Three Leaves - 7"x10" watercolor on paper
Have you every felt overwhelmed by the many types of paintings you see at an art show or gallery? And maybe asked yourself "how are they different, which ones would be best for me?". Those are good questions!
In the next four blogposts, I'll try to answer them for those of you who are looking for artwork for their walls and for those who would like to start painting, but don't know which medium would suit them best.
What do we mean by medium? When talking about painting, mediums refer to the different types of paint used. The most common are watercolor, oil, acrylic, and pastel. The substrate is the surface that the paint is applied to, for example, paper, canvas, and wood, and most painting mediums can be used on several different substrates. I have painted in all of these mediums, and our art collection includes works in all four as well. I'll talk about water color first and leave the others for future blog posts.
Cloud Study IV - watercolor on paper (wet on wet technique)
What's the appeal of watercolor? Watercolor is inherently transparent, which lets the white paper shine through. A light area of paint is made by adding more water as the paint is applied, so that more of the white paper shines through. It's a beautiful ethereal look, and for me means that some scenes just cry out to be painted with watercolor. I'm thinking particularly of Winslow Homer's Caribbean boat paintings, and example which you can see here.
Watercolor also lends itself to texture, using different application approaches, like wet on wet, and dry brush, or leaving some marks in the pencil sketch showing through. And there is nothing whiter in a painting, than unpainted paper, and so the watercolor painter leaves the lightest values in a painting unpainted to take advantage of that. And watercolor is often combined with pen and ink to create to beautiful line and wash paintings, the line provided with the pen, and the wash with the watercolor. They can be magic, for example those in this blogpost by British painter Rob Adams.
When looking to buy a watercolor painting, you need to think about framing. Watercolors are more complicated and expensive to frame than oils or acrylics, both because they require glass and because of the need to seal the back of the frame. Neither of those is required for oil or acrylic paintings, which makes them easier to frame yourself. Glass comes in many levels of glare and UV protection, from hardware store window glass (lots of glare and low UV protection) to museum quality glass (minimal glare and high UV protection). Glass towards the museum end of the spectrum will let you see your paintings better and preserve them from UV damage for many more years. For the same reason, it's best not to hang watercolors in direct sunlight.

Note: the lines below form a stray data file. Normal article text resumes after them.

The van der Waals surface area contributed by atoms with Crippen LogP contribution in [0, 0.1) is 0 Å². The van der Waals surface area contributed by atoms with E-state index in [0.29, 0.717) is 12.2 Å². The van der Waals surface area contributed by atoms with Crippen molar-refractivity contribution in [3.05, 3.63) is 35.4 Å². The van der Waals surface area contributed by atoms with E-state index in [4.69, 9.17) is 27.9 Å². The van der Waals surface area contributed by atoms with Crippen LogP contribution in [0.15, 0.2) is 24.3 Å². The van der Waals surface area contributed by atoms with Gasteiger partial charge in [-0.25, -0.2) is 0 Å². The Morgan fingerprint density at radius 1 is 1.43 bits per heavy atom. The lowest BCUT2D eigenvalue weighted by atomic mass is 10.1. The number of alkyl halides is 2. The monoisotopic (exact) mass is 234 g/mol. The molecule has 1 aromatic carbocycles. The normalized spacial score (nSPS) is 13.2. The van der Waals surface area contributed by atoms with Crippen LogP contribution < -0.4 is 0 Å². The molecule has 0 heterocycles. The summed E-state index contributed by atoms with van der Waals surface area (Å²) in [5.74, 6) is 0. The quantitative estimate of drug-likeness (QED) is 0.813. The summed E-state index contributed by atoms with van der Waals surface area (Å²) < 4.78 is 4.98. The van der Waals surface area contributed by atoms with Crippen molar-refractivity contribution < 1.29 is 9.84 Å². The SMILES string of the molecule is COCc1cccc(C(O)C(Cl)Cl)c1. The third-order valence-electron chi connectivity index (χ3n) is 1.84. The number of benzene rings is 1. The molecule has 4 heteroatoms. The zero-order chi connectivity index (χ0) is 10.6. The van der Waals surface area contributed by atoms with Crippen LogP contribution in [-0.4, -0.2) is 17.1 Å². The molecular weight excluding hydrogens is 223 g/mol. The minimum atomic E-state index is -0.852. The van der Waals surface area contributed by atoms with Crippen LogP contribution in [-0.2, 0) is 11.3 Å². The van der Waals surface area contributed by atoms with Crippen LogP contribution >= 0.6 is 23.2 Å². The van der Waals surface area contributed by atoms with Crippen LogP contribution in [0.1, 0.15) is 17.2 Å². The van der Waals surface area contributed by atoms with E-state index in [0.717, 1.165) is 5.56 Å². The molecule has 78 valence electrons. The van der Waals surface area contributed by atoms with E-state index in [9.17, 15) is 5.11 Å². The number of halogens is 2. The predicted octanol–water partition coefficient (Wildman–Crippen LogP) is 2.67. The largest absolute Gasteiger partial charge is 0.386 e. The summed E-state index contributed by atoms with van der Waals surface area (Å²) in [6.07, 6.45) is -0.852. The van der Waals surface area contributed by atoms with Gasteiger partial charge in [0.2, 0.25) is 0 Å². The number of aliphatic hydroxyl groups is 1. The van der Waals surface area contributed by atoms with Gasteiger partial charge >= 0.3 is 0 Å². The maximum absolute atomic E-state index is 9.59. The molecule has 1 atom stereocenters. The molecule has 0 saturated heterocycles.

Green and Orange Leaves - 6"x9" watercolor with pen
Many artists began their painting journeys with watercolor, me included, because to the uninitiated it's thought to be easier to learn than other mediums and is definitely easier to clean up. However, as most of us learned the hard way, it's in fact one of the more difficult mediums to master, because you mostly can't fix mistakes without damaging the paper, so you usually have to start over, which can be quite frustrating.
Some of my favorite watercolor painters working today are Poppy Balser, Robert Joyner, and Michele Clamp. The later two teach online, if learning watercolor is on your bucket list. Poppy teaches wonderful in person workshops in Canada, one of which which I had the pleasure of attending. I recommend all three.
Bobbi - Painter. Sketcher. Teacher. Boat and Dog Lover.